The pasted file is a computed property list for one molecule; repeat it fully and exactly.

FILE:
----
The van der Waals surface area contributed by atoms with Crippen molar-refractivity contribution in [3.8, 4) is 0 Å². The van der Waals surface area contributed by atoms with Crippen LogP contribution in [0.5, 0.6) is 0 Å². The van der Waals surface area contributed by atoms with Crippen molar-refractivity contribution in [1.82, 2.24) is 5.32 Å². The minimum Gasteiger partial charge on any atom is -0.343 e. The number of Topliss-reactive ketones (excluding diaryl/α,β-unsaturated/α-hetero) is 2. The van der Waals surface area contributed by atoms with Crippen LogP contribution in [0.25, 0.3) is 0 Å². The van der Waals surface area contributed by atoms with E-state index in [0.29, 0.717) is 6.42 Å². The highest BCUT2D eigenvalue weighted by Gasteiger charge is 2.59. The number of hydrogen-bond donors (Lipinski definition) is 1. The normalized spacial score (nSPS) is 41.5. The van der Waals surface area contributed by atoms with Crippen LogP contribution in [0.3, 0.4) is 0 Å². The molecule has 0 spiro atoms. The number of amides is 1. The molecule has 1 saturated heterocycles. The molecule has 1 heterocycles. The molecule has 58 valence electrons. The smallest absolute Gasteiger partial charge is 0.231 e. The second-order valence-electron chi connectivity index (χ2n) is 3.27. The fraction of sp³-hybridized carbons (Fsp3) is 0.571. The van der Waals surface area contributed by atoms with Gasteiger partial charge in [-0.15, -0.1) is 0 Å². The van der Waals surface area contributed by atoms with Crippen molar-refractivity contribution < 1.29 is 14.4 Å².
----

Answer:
The van der Waals surface area contributed by atoms with Crippen molar-refractivity contribution in [3.8, 4) is 0 Å². The van der Waals surface area contributed by atoms with Crippen LogP contribution in [0.5, 0.6) is 0 Å². The van der Waals surface area contributed by atoms with Crippen molar-refractivity contribution in [1.82, 2.24) is 5.32 Å². The minimum Gasteiger partial charge on any atom is -0.343 e. The number of Topliss-reactive ketones (excluding diaryl/α,β-unsaturated/α-hetero) is 2. The van der Waals surface area contributed by atoms with Crippen LogP contribution in [0.25, 0.3) is 0 Å². The van der Waals surface area contributed by atoms with E-state index in [0.29, 0.717) is 6.42 Å². The highest BCUT2D eigenvalue weighted by Gasteiger charge is 2.59. The number of hydrogen-bond donors (Lipinski definition) is 1. The normalized spacial score (nSPS) is 41.5. The van der Waals surface area contributed by atoms with Crippen LogP contribution in [0.3, 0.4) is 0 Å². The molecule has 0 spiro atoms. The number of amides is 1. The molecule has 1 saturated heterocycles. The molecule has 1 heterocycles. The molecule has 58 valence electrons. The smallest absolute Gasteiger partial charge is 0.231 e. The second-order valence-electron chi connectivity index (χ2n) is 3.27. The fraction of sp³-hybridized carbons (Fsp3) is 0.571. The van der Waals surface area contributed by atoms with Gasteiger partial charge in [-0.15, -0.1) is 0 Å². The van der Waals surface area contributed by atoms with Crippen molar-refractivity contribution < 1.29 is 14.4 Å².